New Brexit minister Steve Barclay gets a warm welcome from his NE Cambs constituency - but not so much support for Prime Minister Theresa May
- Credit: Archant
The chairman of new Brexit Secretary’s North East Cambridgeshire constituency association tonight welcomed his promotion – but in the same interview felt it was time for the prime minister to go.
Councillor Jan French said she believes MP Steve Barclay was “the right man for the job and will put Fenland on the map” but had reservations about whether the current Brexit deal was right for the country.
“Personally I think it’s time for her to go,” she said of Prime Minister Theresa May.
“I accept she had a tough job to do once David Cameron threw his toys out of the pram and quit but I now believe it is time she stepped aside.”
Cllr French, however, like other Tories in the constituency is hoping Mr Barclay can still extract a better deal and she’s firmly backing his promotion.
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“Like me he has always been a leaver and I’m pleased to see him get the job, even if no one else wanted it. What I am now hoping, like others, is that he delivers a better deal in what will be a tough but important job.”
Councillor Samantha Hoy of Wisbech, a prominent Conservative district and county councillor and leader of the town council, said: “I am unhappy with Theresa May’s Brexit plan as I don’t believe it delivers a true Brexit.
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“The nation voted to leave and I feel that no deal is better than this bad deal.
“However I know Steve Barclay is a committed brexiteer and I have always found him to be an honourable man and a committed MP, so I hope he uses this role to push for change and a proper Brexit.”
More than 70 per cent of those who went to the polls in Fenland in the 2016 referendum voted to leave putting the NE Cambs constituency with one of the biggest percentages in the country of those opting to leave the European Union.
The contrast with Cambridge couldn’t have been more stark where the 71.6 per cent vote leave from Fenland contrasted with the city’s 73.8 per cent vote to remain.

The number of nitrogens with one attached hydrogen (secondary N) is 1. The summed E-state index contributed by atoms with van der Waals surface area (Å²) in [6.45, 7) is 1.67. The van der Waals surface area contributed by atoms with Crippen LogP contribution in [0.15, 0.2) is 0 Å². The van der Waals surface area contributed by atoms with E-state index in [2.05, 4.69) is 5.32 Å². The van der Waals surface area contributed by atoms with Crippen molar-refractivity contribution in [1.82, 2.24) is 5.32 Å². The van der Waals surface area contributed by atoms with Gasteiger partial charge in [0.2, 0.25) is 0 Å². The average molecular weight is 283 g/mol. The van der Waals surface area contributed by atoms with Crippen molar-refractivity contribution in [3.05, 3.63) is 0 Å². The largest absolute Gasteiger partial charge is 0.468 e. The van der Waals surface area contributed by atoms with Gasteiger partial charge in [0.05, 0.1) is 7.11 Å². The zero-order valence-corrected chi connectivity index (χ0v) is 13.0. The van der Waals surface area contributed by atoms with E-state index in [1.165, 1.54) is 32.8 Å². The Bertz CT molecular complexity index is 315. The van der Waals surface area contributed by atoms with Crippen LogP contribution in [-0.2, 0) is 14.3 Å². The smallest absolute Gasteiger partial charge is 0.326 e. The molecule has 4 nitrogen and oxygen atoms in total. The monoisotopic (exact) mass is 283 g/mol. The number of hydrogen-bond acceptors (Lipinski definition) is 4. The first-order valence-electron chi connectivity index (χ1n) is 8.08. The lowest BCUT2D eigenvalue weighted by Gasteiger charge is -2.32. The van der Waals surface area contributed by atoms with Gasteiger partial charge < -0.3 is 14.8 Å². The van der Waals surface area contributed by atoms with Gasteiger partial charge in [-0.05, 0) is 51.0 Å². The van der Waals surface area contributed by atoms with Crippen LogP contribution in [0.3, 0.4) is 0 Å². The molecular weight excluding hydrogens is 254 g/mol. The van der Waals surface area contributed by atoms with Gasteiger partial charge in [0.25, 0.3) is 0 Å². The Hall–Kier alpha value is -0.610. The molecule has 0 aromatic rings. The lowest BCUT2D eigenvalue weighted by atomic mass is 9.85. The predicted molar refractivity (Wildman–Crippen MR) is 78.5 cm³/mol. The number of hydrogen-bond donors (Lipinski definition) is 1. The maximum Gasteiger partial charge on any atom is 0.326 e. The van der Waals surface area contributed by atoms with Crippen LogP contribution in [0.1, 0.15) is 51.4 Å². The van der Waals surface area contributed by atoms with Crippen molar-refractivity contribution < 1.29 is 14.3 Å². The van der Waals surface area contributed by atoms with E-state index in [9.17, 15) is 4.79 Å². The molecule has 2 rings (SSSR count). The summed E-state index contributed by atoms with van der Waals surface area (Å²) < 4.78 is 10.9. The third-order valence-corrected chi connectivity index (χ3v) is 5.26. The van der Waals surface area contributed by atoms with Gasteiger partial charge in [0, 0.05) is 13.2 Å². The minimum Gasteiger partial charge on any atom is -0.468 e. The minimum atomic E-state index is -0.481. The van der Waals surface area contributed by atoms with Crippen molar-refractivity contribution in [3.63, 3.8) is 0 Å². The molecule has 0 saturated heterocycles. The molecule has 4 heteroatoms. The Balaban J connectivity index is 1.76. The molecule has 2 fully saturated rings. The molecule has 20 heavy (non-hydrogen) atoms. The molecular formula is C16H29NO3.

Cambridgeshire as a whole become a microcosm of the rest of many other parts of the country where profound differences of opinion were found relatively near to each other.
Mr Barclay had not been widely regarded as a front runner for the new Brexit ministerial post and has not been thought of as a prominent spokesman for the vote leave campaign.
However earlier this week, in his role as health minister, he wrote that “a question that a number of people have raised is whether they will continue to be able to get healthcare in Europe after we leave the EU, for example if they are retired in France or Spain or going on holiday to Greece or Italy.
“We are determined as a Government to ensure that both British citizens living, working and travelling to Europe and EU citizens coming to the UK are able to continue with the current healthcare arrangements.”
He said: “On behalf of the Government, I have introduced legislation to Parliament to enable these arrangements to continue, which should help the nearly 200,000 British pensioners living across Europe and the many constituents who travel to Europe on holiday.”
And two years ago, during a debate over the possibility of a third runway at Heathrow Airport, and when he was city minister, he said: “With Brexit expected by 2019, the importance of the third runway on economic growth and international trade were underlined during a meeting (of the CBI) and I sat in the Chamber to hear the Chancellor highlight the significant economic benefits and how they outweigh any concerns.”
Mr Barclay said then that: “I am confident that not only will the United Kingdom succeed in a post-Brexit world, but with a new runway, we will draw more trade and gain further opportunities.”